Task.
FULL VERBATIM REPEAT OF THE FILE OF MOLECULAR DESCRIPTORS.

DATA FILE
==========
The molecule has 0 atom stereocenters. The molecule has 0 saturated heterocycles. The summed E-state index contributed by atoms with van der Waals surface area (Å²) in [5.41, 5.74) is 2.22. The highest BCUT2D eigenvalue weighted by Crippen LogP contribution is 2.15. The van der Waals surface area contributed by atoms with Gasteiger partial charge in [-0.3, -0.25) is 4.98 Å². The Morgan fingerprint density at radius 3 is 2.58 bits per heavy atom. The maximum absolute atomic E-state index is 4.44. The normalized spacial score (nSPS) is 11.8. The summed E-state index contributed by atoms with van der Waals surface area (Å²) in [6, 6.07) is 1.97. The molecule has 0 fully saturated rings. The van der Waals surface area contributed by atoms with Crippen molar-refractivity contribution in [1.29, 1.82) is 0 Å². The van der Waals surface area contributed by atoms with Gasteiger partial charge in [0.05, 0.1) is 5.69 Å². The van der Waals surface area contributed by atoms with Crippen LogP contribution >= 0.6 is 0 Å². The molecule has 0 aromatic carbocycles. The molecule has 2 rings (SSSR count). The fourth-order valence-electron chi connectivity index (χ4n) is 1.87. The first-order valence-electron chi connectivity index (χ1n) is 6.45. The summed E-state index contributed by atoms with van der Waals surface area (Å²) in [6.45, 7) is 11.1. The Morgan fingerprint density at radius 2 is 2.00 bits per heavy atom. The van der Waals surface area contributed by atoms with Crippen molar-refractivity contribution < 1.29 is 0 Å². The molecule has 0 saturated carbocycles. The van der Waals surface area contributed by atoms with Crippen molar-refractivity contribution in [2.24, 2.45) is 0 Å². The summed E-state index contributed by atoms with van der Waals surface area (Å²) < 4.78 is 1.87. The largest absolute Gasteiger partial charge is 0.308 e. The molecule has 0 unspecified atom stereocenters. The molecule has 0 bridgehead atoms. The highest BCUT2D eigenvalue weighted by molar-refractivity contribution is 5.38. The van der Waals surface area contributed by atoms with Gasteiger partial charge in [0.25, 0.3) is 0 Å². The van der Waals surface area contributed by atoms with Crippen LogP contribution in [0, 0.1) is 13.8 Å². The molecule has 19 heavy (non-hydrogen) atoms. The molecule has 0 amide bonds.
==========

The molecule has 0 atom stereocenters. The molecule has 0 saturated heterocycles. The summed E-state index contributed by atoms with van der Waals surface area (Å²) in [5.41, 5.74) is 2.22. The highest BCUT2D eigenvalue weighted by Crippen LogP contribution is 2.15. The van der Waals surface area contributed by atoms with Gasteiger partial charge in [-0.3, -0.25) is 4.98 Å². The Morgan fingerprint density at radius 3 is 2.58 bits per heavy atom. The maximum absolute atomic E-state index is 4.44. The normalized spacial score (nSPS) is 11.8. The summed E-state index contributed by atoms with van der Waals surface area (Å²) in [6, 6.07) is 1.97. The molecule has 0 fully saturated rings. The van der Waals surface area contributed by atoms with Crippen molar-refractivity contribution in [1.29, 1.82) is 0 Å². The van der Waals surface area contributed by atoms with Gasteiger partial charge in [0.05, 0.1) is 5.69 Å². The van der Waals surface area contributed by atoms with Crippen LogP contribution >= 0.6 is 0 Å². The molecule has 0 aromatic carbocycles. The molecule has 2 rings (SSSR count). The fourth-order valence-electron chi connectivity index (χ4n) is 1.87. The first-order valence-electron chi connectivity index (χ1n) is 6.45. The summed E-state index contributed by atoms with van der Waals surface area (Å²) in [6.45, 7) is 11.1. The Morgan fingerprint density at radius 2 is 2.00 bits per heavy atom. The van der Waals surface area contributed by atoms with Crippen molar-refractivity contribution < 1.29 is 0 Å². The molecule has 0 saturated carbocycles. The van der Waals surface area contributed by atoms with Crippen molar-refractivity contribution in [2.24, 2.45) is 0 Å². The summed E-state index contributed by atoms with van der Waals surface area (Å²) < 4.78 is 1.87. The largest absolute Gasteiger partial charge is 0.308 e. The molecule has 0 unspecified atom stereocenters. The molecule has 0 bridgehead atoms. The highest BCUT2D eigenvalue weighted by molar-refractivity contribution is 5.38. The van der Waals surface area contributed by atoms with Gasteiger partial charge in [0.25, 0.3) is 0 Å². The van der Waals surface area contributed by atoms with Crippen LogP contribution in [0, 0.1) is 13.8 Å². The molecule has 19 heavy (non-hydrogen) atoms. The molecule has 0 amide bonds.